Boutique Marguerite was created by the mother and daughter team, Linde and Maya. Linde was a 30+ year veteran of the garment industry and Maya was studying fashion design at Otis College in 2020 when the two women began daydreaming about opening a sustainable fashion boutique. They envisioned a shop that would be welcoming and relaxed, where customers could shop for more ethical fashion choices under one roof. A boutique that “walked the talk” about the future of fashion in harmony with the future of the planet.
The coalescence of Linde’s industry knowledge and Maya’s youthful vision resulted in the opening of Boutique Marguerite in June of 2022.
The store’s namesake, Linde’s mother and Maya’s grandmother, was a child of the Great Depression and grew up very poor. She was hard working, beautiful, and had a truly loving spirit. As a farmer’s wife and mother of five, Marguerite never spent much time thinking about what she wore, but she had a great eye for design and a head for business. The fashion industry has changed drastically since Linde began her career and Maya’s generation is poised to revolutionize how fashion is made, sold, and worn.
“Marguerite” is also the French word for “daisy” and Marguerite’s favorite flower. The daisy is a symbol of resilience, simple beauty, and harmony.
About our collections
We recognize that a perfect solution to the fashion industry’s environmental harm is not a reality at this time, but the industry can do much better. We seek out brands that are making more sustainable practices a part of their mission.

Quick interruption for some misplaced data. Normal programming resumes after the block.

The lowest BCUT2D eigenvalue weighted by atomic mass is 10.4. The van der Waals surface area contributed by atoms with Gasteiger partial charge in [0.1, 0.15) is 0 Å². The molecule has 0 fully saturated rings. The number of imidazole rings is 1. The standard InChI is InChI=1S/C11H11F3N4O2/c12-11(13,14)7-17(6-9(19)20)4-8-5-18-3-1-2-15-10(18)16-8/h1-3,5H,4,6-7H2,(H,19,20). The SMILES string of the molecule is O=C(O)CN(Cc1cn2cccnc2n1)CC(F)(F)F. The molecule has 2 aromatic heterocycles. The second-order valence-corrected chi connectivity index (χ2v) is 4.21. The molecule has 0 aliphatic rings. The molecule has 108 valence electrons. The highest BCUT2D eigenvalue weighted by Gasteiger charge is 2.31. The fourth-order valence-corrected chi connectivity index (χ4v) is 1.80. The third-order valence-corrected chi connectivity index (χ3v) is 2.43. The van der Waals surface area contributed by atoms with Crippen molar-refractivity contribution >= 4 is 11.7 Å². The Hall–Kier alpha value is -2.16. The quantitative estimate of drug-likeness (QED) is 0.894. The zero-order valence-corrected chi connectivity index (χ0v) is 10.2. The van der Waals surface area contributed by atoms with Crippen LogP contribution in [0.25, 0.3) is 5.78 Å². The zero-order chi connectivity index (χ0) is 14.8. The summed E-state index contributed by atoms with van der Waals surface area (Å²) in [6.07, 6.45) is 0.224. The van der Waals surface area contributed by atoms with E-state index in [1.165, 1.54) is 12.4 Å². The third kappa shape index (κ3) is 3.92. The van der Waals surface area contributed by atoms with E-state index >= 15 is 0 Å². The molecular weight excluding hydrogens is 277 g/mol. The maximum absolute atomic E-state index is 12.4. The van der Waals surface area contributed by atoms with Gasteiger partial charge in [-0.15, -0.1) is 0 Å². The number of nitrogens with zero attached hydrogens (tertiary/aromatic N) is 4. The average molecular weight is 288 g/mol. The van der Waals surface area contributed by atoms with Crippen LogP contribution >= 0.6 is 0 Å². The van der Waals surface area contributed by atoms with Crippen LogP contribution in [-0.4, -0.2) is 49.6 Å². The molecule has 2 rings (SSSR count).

The collections we choose to carry at Boutique Marguerite meet one, two, or all the following criteria.
We don’t buy into trends “of the moment” and we don’t think you should either. “Fast fashion” brands over produce, steal independent designer’s ideas, exploit labor, and market feelings of inadequacy to their customers. When a garment looks great on you and is well designed, it should last years, not weeks.
We look for fabric and trims made from biodegradable, organic, sustainably produced, or recycled materials. Tencel, Modal, Ecovero, and other sustainably produced fibers are great alternatives to Rayon, which uses highly toxic chemicals to turn trees into silky fabric. Petroleum based synthetics (polyester, nylon, acrylic) are basically plastic and take over 200 years to break down in a landfill. We look for synthetics made from recycled plastic. Small designers often utilize “dead stock” materials. Dead stock is the fabric and trims left over from manufacturing or old inventory that can be salvaged and used in “small batch” manufacturing.
Small Batch and Ethical Manufacturing
No one wants to wear something that is the product of human suffering. We purchase from small companies, or individual designers, that cannot place unfair price demands on third world factories like the huge “fast fashion” brands do. We look for certified B Corporations, Fair Trade companies, and made in the USA brands that pay a living wage and follow worker protection laws. Our jewelry, candles, home, and bath and body products are all handmade by individuals in the US and Canada. In many cases we know the makers personally and are proud to support their work.